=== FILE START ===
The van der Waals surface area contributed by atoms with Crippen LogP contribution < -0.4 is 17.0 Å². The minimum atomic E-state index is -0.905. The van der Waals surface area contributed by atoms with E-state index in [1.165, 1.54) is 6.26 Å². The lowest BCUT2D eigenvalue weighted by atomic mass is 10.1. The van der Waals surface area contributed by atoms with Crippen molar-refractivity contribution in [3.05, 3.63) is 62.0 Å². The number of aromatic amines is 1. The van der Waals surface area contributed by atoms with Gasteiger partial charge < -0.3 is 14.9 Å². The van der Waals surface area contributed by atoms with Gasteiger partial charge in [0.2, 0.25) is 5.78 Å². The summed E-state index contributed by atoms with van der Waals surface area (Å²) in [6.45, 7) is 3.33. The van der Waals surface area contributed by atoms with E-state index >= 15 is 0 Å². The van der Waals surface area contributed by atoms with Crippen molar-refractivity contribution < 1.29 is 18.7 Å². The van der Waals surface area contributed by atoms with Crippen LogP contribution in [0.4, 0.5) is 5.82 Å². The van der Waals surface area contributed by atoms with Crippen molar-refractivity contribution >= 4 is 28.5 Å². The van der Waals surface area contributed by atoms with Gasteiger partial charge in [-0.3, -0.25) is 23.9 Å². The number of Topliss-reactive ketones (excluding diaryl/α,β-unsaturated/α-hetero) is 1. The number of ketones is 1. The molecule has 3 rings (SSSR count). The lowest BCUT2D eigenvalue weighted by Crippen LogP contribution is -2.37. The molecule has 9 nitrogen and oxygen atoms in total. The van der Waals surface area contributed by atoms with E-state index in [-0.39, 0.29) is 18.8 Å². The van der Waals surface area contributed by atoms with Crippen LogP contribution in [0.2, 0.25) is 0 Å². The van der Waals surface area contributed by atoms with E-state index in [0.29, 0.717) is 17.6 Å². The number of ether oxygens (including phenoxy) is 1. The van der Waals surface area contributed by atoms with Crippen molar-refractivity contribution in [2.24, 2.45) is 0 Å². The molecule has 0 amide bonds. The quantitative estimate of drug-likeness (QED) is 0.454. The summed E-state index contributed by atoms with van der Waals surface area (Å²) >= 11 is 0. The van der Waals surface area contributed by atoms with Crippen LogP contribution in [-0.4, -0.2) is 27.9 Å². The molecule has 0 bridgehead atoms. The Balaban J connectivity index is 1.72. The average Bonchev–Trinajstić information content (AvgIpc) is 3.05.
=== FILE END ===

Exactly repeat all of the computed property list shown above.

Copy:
The van der Waals surface area contributed by atoms with Crippen LogP contribution < -0.4 is 17.0 Å². The minimum atomic E-state index is -0.905. The van der Waals surface area contributed by atoms with E-state index in [1.165, 1.54) is 6.26 Å². The lowest BCUT2D eigenvalue weighted by atomic mass is 10.1. The van der Waals surface area contributed by atoms with Crippen molar-refractivity contribution in [3.05, 3.63) is 62.0 Å². The number of aromatic amines is 1. The van der Waals surface area contributed by atoms with Gasteiger partial charge < -0.3 is 14.9 Å². The van der Waals surface area contributed by atoms with Gasteiger partial charge in [0.2, 0.25) is 5.78 Å². The summed E-state index contributed by atoms with van der Waals surface area (Å²) in [6.45, 7) is 3.33. The van der Waals surface area contributed by atoms with E-state index >= 15 is 0 Å². The van der Waals surface area contributed by atoms with Crippen molar-refractivity contribution < 1.29 is 18.7 Å². The van der Waals surface area contributed by atoms with Crippen LogP contribution in [0.4, 0.5) is 5.82 Å². The van der Waals surface area contributed by atoms with Crippen molar-refractivity contribution >= 4 is 28.5 Å². The van der Waals surface area contributed by atoms with Gasteiger partial charge in [-0.3, -0.25) is 23.9 Å². The number of Topliss-reactive ketones (excluding diaryl/α,β-unsaturated/α-hetero) is 1. The number of ketones is 1. The molecule has 3 rings (SSSR count). The lowest BCUT2D eigenvalue weighted by Crippen LogP contribution is -2.37. The molecule has 9 nitrogen and oxygen atoms in total. The van der Waals surface area contributed by atoms with E-state index in [-0.39, 0.29) is 18.8 Å². The van der Waals surface area contributed by atoms with Crippen LogP contribution in [0.2, 0.25) is 0 Å². The van der Waals surface area contributed by atoms with E-state index in [0.29, 0.717) is 17.6 Å². The number of ether oxygens (including phenoxy) is 1. The van der Waals surface area contributed by atoms with Crippen molar-refractivity contribution in [2.24, 2.45) is 0 Å². The molecule has 0 amide bonds. The quantitative estimate of drug-likeness (QED) is 0.454. The summed E-state index contributed by atoms with van der Waals surface area (Å²) >= 11 is 0. The van der Waals surface area contributed by atoms with Crippen LogP contribution in [-0.4, -0.2) is 27.9 Å². The molecule has 0 bridgehead atoms. The Balaban J connectivity index is 1.72. The average Bonchev–Trinajstić information content (AvgIpc) is 3.05.